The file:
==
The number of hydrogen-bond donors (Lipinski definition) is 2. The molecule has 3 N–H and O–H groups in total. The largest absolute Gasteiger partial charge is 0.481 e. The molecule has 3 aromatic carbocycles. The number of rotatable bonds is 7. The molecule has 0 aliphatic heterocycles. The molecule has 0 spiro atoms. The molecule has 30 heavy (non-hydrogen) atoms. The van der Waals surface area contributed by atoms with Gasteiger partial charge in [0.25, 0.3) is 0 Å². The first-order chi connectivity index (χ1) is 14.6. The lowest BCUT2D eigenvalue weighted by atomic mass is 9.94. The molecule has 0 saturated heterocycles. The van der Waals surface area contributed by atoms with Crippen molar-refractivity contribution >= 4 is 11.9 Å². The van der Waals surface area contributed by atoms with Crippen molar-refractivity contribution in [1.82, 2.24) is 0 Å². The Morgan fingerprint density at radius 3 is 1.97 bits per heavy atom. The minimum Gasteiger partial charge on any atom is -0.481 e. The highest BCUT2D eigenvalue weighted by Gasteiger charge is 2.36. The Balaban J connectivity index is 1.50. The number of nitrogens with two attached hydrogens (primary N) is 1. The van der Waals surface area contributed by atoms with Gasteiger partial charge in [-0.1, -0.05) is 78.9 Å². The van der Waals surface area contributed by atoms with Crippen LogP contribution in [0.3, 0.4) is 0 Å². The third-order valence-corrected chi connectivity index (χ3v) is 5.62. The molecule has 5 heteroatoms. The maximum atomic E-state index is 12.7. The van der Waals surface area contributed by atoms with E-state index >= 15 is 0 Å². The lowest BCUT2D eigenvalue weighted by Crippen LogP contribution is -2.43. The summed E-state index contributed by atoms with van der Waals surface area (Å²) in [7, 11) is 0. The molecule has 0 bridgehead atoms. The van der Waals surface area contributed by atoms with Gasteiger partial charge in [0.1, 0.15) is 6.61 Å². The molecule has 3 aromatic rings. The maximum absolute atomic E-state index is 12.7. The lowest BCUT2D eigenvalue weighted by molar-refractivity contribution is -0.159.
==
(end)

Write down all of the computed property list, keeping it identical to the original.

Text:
The number of hydrogen-bond donors (Lipinski definition) is 2. The molecule has 3 N–H and O–H groups in total. The largest absolute Gasteiger partial charge is 0.481 e. The molecule has 3 aromatic carbocycles. The number of rotatable bonds is 7. The molecule has 0 aliphatic heterocycles. The molecule has 0 spiro atoms. The molecule has 30 heavy (non-hydrogen) atoms. The van der Waals surface area contributed by atoms with Gasteiger partial charge in [0.25, 0.3) is 0 Å². The first-order chi connectivity index (χ1) is 14.6. The lowest BCUT2D eigenvalue weighted by atomic mass is 9.94. The molecule has 0 saturated heterocycles. The van der Waals surface area contributed by atoms with Crippen molar-refractivity contribution >= 4 is 11.9 Å². The van der Waals surface area contributed by atoms with Crippen molar-refractivity contribution in [1.82, 2.24) is 0 Å². The Morgan fingerprint density at radius 3 is 1.97 bits per heavy atom. The minimum Gasteiger partial charge on any atom is -0.481 e. The highest BCUT2D eigenvalue weighted by Gasteiger charge is 2.36. The Balaban J connectivity index is 1.50. The number of nitrogens with two attached hydrogens (primary N) is 1. The van der Waals surface area contributed by atoms with Gasteiger partial charge in [-0.1, -0.05) is 78.9 Å². The van der Waals surface area contributed by atoms with Crippen LogP contribution in [0.3, 0.4) is 0 Å². The third-order valence-corrected chi connectivity index (χ3v) is 5.62. The molecule has 5 heteroatoms. The maximum atomic E-state index is 12.7. The van der Waals surface area contributed by atoms with E-state index >= 15 is 0 Å². The lowest BCUT2D eigenvalue weighted by Crippen LogP contribution is -2.43. The summed E-state index contributed by atoms with van der Waals surface area (Å²) in [7, 11) is 0. The molecule has 0 bridgehead atoms. The van der Waals surface area contributed by atoms with Gasteiger partial charge in [0.1, 0.15) is 6.61 Å². The molecule has 3 aromatic rings. The maximum absolute atomic E-state index is 12.7. The lowest BCUT2D eigenvalue weighted by molar-refractivity contribution is -0.159.